Uncemented stems in total hip arthroplasty (THA) are used increasingly often because they are believed to offer a reliable long-term fixation. However, periprosthetic bone remodelling has been a worrying issue. A proximal demineralization has been noted in femurs with well-fixed stems, and it has been explained as by-passing of mechanical forces along the fixed implant (stress-shielding). Aseptic loosening has been a major problem in several uncemented series with earlier designs. The objective for this study was to investigate how the host bone adapts to a loose stem compared with a well-fixed stem after a long time.Materials and methods
An investigation with dual-energy X-ray absorptiometry (DEXA), scintimetry and radiological assessment was carried out in 20 patients 8 years after a THA for arthrosis with two different uncemented stems. Ten patients received a stem coated with polytetrafluoroethylene (Anaform); all prostheses showed migration and were considered unstable. Ten patients received a hydroxyapatite-coated stem (Bi-Metric); no prosthesis migrated.Results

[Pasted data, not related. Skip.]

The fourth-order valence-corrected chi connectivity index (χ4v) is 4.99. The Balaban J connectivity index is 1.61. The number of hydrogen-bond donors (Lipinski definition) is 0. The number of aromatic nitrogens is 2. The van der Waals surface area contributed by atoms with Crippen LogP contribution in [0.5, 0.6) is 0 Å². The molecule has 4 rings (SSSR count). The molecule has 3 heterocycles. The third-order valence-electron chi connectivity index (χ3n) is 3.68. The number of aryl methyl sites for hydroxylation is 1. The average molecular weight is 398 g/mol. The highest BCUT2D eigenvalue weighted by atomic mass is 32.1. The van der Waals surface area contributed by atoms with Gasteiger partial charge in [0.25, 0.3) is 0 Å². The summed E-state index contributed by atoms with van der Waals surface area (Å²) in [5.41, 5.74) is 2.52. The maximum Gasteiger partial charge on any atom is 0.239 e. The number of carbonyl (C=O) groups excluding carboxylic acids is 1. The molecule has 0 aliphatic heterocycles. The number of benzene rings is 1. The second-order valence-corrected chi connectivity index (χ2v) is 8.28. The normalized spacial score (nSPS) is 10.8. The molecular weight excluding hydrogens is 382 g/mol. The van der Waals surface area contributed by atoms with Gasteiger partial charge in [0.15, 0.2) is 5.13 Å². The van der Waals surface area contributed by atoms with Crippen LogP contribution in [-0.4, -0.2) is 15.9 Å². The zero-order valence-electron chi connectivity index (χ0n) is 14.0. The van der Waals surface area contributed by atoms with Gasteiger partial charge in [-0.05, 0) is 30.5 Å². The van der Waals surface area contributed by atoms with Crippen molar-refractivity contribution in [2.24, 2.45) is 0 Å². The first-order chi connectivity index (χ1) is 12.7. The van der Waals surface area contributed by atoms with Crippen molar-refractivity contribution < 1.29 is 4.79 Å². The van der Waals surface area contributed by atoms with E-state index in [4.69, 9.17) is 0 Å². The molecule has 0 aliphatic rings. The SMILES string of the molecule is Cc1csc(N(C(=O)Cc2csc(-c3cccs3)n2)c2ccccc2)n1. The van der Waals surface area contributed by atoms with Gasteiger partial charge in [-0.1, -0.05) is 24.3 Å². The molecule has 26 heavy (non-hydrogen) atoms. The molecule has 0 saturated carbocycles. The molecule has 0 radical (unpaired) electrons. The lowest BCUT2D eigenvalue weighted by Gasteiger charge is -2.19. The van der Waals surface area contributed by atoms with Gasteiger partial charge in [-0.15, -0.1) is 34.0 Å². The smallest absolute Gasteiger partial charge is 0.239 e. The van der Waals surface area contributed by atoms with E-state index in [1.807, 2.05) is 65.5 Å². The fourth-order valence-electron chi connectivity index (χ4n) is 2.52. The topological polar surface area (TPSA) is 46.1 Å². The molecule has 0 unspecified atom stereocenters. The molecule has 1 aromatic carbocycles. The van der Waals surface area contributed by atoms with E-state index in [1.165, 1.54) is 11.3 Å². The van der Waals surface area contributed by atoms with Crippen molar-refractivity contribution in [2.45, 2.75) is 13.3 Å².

Different remodelling patterns were seen. In the unstable group, the periprosthetic bone mineral density (BMD) was significantly reduced along the entire stem, while in the stable group only proximal bone loss was seen. The scintigraphic uptake was increased under the stem tip in both groups, and among unstable stems uptake was also increased in the calcar region.Conclusion
The assessment of periprosthetic bone remodelling after uncemented THA with long-term observation shows a different host-bone response in stable versus unstable femoral implants. Prior to a femoral revision, measurement of the BMD could be beneficial; it may guide the surgeon when deciding which surgical technique to use.